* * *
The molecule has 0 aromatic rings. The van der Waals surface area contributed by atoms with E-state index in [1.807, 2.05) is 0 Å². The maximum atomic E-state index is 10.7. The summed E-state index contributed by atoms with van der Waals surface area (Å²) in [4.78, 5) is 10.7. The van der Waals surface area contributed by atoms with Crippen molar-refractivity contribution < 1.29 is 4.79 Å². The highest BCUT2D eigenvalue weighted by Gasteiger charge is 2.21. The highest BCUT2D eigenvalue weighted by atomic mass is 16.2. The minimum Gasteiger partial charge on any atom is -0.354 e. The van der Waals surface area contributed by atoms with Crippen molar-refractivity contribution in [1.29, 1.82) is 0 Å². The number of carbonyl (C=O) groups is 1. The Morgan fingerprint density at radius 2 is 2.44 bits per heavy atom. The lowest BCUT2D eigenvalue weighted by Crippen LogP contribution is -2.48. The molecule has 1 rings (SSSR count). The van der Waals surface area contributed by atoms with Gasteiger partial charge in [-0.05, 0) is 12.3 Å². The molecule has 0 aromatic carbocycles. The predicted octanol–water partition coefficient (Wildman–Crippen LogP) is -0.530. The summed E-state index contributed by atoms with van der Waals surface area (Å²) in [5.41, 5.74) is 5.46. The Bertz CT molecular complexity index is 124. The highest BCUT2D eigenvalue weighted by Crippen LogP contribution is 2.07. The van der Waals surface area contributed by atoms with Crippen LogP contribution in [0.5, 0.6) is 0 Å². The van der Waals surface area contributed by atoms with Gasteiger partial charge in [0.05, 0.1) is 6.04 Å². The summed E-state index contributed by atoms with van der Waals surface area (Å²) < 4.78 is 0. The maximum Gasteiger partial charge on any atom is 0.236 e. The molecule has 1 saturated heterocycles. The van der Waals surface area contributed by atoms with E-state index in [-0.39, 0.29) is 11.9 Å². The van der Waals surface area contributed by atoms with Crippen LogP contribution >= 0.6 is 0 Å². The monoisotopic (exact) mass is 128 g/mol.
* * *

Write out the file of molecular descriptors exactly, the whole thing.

The molecule has 0 aromatic rings. The van der Waals surface area contributed by atoms with E-state index in [1.807, 2.05) is 0 Å². The maximum atomic E-state index is 10.7. The summed E-state index contributed by atoms with van der Waals surface area (Å²) in [4.78, 5) is 10.7. The van der Waals surface area contributed by atoms with Crippen molar-refractivity contribution < 1.29 is 4.79 Å². The highest BCUT2D eigenvalue weighted by Gasteiger charge is 2.21. The highest BCUT2D eigenvalue weighted by atomic mass is 16.2. The minimum Gasteiger partial charge on any atom is -0.354 e. The van der Waals surface area contributed by atoms with Crippen molar-refractivity contribution in [1.29, 1.82) is 0 Å². The number of carbonyl (C=O) groups is 1. The Morgan fingerprint density at radius 2 is 2.44 bits per heavy atom. The lowest BCUT2D eigenvalue weighted by Crippen LogP contribution is -2.48. The molecule has 1 rings (SSSR count). The van der Waals surface area contributed by atoms with Gasteiger partial charge in [-0.05, 0) is 12.3 Å². The molecule has 0 aromatic carbocycles. The predicted octanol–water partition coefficient (Wildman–Crippen LogP) is -0.530. The summed E-state index contributed by atoms with van der Waals surface area (Å²) in [5.41, 5.74) is 5.46. The Bertz CT molecular complexity index is 124. The highest BCUT2D eigenvalue weighted by Crippen LogP contribution is 2.07. The van der Waals surface area contributed by atoms with Crippen LogP contribution in [0.5, 0.6) is 0 Å². The van der Waals surface area contributed by atoms with Gasteiger partial charge in [0.05, 0.1) is 6.04 Å². The summed E-state index contributed by atoms with van der Waals surface area (Å²) < 4.78 is 0. The maximum Gasteiger partial charge on any atom is 0.236 e. The molecule has 1 saturated heterocycles. The van der Waals surface area contributed by atoms with E-state index in [-0.39, 0.29) is 11.9 Å². The van der Waals surface area contributed by atoms with Crippen LogP contribution >= 0.6 is 0 Å². The monoisotopic (exact) mass is 128 g/mol.